MHFA in the workplace training is a fundamental investment into the health and wellbeing of your team and company. Commit to helping your managers help your people and let the experts educate your team on how to spot the signs in the workplace, as well as providing tools for support. Remember to tell your team who's been trained in MHFA so they know who to turn to for extra guidance.

Be a great leader

If people are lucky enough to work for a company that cares about their staff as people, they're likely to have at least one key figure who leads and inspires like no other. Be the leader you needed when you first entered an office environment and take a minute to think about what that may look like. Make sure you listen, engage, practice patience and commit to regular one-to-one sessions.

Don't be afraid to share what you've learnt from testing experiences with your team, just be sure to demonstrate how perseverance and resilience helped you triumph.

Adopt a check-in system

For those members of your team who you suspect may struggle, or who have diagnosed conditions, agree to commit to a clear risk assessment system. This helps to quickly identify feelings and potential stresses, as well as healthy behaviours which can be coaxed out when the going gets especially tough. Make it clear that you are available for a chat should the need arise.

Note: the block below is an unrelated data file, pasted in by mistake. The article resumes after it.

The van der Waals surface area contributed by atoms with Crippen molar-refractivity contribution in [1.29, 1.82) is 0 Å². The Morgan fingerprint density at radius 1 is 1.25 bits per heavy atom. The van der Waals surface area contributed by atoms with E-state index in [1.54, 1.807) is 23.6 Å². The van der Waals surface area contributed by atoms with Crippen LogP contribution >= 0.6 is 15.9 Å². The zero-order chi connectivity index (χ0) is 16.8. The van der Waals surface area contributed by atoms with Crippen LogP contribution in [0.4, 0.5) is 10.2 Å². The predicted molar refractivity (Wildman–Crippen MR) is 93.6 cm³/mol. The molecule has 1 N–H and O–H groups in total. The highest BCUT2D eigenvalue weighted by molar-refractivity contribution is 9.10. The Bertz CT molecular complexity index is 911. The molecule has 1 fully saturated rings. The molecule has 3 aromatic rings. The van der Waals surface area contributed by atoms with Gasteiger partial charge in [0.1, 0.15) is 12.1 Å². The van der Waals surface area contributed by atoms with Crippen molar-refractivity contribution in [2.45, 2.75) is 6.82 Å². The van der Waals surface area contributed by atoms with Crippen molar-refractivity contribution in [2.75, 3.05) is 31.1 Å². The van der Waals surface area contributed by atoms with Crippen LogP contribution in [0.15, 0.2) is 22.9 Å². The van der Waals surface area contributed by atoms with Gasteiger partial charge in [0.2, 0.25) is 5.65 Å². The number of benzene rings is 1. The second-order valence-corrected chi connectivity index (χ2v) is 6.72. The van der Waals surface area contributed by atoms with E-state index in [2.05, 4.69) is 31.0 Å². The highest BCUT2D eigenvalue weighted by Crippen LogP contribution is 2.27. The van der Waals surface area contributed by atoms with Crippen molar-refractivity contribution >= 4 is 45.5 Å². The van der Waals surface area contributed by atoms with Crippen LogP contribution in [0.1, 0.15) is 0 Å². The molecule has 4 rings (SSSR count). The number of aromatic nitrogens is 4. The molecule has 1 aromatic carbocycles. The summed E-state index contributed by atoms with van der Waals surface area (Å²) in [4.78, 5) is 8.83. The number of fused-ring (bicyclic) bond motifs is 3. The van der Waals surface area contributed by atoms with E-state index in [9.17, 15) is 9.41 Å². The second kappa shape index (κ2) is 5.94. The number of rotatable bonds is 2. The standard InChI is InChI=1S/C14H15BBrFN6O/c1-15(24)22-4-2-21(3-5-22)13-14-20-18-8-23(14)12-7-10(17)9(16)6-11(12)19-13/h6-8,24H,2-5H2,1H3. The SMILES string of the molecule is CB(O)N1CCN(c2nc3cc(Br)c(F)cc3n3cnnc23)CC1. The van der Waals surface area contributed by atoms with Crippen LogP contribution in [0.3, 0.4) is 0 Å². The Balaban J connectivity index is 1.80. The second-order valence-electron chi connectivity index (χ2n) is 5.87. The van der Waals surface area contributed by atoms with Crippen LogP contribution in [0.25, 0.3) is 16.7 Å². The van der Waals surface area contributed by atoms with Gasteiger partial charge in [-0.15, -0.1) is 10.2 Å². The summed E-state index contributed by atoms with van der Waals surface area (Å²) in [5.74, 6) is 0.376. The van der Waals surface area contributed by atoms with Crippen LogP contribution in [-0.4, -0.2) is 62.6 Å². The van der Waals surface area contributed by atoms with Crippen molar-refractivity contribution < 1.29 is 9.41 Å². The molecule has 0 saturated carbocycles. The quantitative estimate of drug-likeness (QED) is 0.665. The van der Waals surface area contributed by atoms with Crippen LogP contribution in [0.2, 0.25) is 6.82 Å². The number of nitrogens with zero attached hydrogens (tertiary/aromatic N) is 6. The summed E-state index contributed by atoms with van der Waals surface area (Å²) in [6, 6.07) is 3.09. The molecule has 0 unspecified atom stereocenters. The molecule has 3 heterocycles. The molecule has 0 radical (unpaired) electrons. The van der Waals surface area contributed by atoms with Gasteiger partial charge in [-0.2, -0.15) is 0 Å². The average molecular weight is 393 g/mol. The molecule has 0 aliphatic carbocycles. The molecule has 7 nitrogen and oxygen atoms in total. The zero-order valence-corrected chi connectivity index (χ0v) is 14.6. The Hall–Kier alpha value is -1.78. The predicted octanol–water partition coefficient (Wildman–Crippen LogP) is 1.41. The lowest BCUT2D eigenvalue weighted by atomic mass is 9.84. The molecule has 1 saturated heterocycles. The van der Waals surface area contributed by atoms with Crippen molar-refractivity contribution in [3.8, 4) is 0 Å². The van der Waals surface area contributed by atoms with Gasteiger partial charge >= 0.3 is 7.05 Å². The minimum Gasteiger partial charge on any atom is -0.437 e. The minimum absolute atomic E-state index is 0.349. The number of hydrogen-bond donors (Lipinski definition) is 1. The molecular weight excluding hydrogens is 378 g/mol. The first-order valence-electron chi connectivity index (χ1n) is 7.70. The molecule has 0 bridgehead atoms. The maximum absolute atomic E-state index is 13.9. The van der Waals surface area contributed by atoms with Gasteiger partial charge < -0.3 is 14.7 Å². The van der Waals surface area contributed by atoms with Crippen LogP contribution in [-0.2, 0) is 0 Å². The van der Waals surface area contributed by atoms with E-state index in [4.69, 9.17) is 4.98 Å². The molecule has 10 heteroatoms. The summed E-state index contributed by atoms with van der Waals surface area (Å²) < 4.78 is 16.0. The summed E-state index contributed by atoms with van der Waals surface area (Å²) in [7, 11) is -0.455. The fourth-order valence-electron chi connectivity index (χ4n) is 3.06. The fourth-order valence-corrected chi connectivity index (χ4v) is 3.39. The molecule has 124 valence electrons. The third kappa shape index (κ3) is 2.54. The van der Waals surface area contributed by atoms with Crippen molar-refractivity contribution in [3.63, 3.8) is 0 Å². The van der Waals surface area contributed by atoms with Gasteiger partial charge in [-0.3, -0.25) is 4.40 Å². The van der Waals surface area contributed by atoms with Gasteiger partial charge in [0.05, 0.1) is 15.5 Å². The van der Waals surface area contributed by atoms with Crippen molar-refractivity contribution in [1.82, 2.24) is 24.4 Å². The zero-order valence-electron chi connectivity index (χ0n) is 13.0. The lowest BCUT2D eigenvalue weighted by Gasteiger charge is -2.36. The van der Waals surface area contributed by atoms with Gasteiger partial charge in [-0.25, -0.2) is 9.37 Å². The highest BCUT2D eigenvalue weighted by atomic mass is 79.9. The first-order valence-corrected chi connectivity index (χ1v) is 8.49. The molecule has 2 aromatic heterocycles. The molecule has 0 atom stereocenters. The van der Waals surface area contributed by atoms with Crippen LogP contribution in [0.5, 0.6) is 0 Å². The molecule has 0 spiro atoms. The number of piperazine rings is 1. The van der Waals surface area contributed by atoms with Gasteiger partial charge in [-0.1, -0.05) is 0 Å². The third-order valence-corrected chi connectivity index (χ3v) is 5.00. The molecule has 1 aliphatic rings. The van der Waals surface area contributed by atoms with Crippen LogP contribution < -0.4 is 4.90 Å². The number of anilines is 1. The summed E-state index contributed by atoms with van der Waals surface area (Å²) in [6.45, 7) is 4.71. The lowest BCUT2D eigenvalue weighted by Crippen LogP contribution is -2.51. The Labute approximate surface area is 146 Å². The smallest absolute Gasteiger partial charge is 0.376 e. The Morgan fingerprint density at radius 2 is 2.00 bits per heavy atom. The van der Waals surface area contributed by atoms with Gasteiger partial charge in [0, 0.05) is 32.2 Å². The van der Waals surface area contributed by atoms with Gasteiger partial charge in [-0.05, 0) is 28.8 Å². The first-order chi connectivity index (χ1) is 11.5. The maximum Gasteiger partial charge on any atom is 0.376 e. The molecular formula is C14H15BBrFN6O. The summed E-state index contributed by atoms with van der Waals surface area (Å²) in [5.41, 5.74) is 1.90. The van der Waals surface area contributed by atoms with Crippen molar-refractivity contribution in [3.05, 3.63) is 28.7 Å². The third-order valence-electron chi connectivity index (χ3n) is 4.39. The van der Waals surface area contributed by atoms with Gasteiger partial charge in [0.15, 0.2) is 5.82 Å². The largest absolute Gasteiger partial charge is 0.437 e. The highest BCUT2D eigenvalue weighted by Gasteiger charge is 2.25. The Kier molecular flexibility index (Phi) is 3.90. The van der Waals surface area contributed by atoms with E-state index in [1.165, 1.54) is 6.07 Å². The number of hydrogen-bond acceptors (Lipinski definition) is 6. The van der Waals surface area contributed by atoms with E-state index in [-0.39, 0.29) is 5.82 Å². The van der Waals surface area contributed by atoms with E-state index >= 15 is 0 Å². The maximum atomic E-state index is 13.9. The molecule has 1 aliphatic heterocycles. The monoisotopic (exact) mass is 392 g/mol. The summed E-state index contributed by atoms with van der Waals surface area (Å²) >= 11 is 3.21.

Pledge to fight the stigma

Make the most of online help and guidance and sign up to an industry-recognised and credible support service. Charities like Mind provide invaluable guidance to mental health sufferers, their families and carers. These organisations now specialise in workplace mental health training and support and are all on the same mission. This is to challenge mental health issues at work and create a stigma-free environment where employees understand that you believe their health and wellbeing not only matters, but comes first. 

By committing to take mental health disorders such as anxiety, stress and workplace depression seriously, you'll encourage respect and improve trust from your employees.